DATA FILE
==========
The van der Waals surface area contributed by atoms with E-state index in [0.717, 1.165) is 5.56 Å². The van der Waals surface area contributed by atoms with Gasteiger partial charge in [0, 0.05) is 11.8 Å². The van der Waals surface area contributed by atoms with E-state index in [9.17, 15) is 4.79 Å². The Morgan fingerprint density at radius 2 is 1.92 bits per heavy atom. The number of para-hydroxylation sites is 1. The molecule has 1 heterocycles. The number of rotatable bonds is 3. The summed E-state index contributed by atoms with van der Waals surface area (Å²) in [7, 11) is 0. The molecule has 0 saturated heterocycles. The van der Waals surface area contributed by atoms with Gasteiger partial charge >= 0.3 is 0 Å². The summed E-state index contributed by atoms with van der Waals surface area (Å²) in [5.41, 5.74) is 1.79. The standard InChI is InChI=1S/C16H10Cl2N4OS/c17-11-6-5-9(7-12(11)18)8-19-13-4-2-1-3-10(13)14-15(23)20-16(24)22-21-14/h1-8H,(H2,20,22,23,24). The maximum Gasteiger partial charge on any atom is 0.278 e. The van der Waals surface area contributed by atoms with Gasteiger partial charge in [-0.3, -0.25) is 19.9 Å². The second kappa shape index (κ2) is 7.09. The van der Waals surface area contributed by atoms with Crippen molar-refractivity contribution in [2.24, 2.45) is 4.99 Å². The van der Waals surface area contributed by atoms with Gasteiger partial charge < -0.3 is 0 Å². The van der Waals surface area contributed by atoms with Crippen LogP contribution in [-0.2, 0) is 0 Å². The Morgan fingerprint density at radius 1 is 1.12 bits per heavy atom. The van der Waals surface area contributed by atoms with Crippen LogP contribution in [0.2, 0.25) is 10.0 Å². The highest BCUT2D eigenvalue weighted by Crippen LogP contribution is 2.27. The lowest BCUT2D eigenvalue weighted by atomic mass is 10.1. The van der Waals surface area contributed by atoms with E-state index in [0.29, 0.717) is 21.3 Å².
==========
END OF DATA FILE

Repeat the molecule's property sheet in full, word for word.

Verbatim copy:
The van der Waals surface area contributed by atoms with E-state index in [0.717, 1.165) is 5.56 Å². The van der Waals surface area contributed by atoms with Gasteiger partial charge in [0, 0.05) is 11.8 Å². The van der Waals surface area contributed by atoms with E-state index in [9.17, 15) is 4.79 Å². The Morgan fingerprint density at radius 2 is 1.92 bits per heavy atom. The number of para-hydroxylation sites is 1. The molecule has 1 heterocycles. The number of rotatable bonds is 3. The summed E-state index contributed by atoms with van der Waals surface area (Å²) in [7, 11) is 0. The molecule has 0 saturated heterocycles. The van der Waals surface area contributed by atoms with Gasteiger partial charge >= 0.3 is 0 Å². The summed E-state index contributed by atoms with van der Waals surface area (Å²) in [5.41, 5.74) is 1.79. The standard InChI is InChI=1S/C16H10Cl2N4OS/c17-11-6-5-9(7-12(11)18)8-19-13-4-2-1-3-10(13)14-15(23)20-16(24)22-21-14/h1-8H,(H2,20,22,23,24). The maximum Gasteiger partial charge on any atom is 0.278 e. The van der Waals surface area contributed by atoms with Gasteiger partial charge in [-0.3, -0.25) is 19.9 Å². The second kappa shape index (κ2) is 7.09. The van der Waals surface area contributed by atoms with Crippen molar-refractivity contribution in [2.24, 2.45) is 4.99 Å². The van der Waals surface area contributed by atoms with Gasteiger partial charge < -0.3 is 0 Å². The van der Waals surface area contributed by atoms with Crippen LogP contribution in [-0.2, 0) is 0 Å². The Morgan fingerprint density at radius 1 is 1.12 bits per heavy atom. The van der Waals surface area contributed by atoms with Crippen LogP contribution in [0.2, 0.25) is 10.0 Å². The highest BCUT2D eigenvalue weighted by Crippen LogP contribution is 2.27. The lowest BCUT2D eigenvalue weighted by atomic mass is 10.1. The van der Waals surface area contributed by atoms with E-state index in [0.29, 0.717) is 21.3 Å².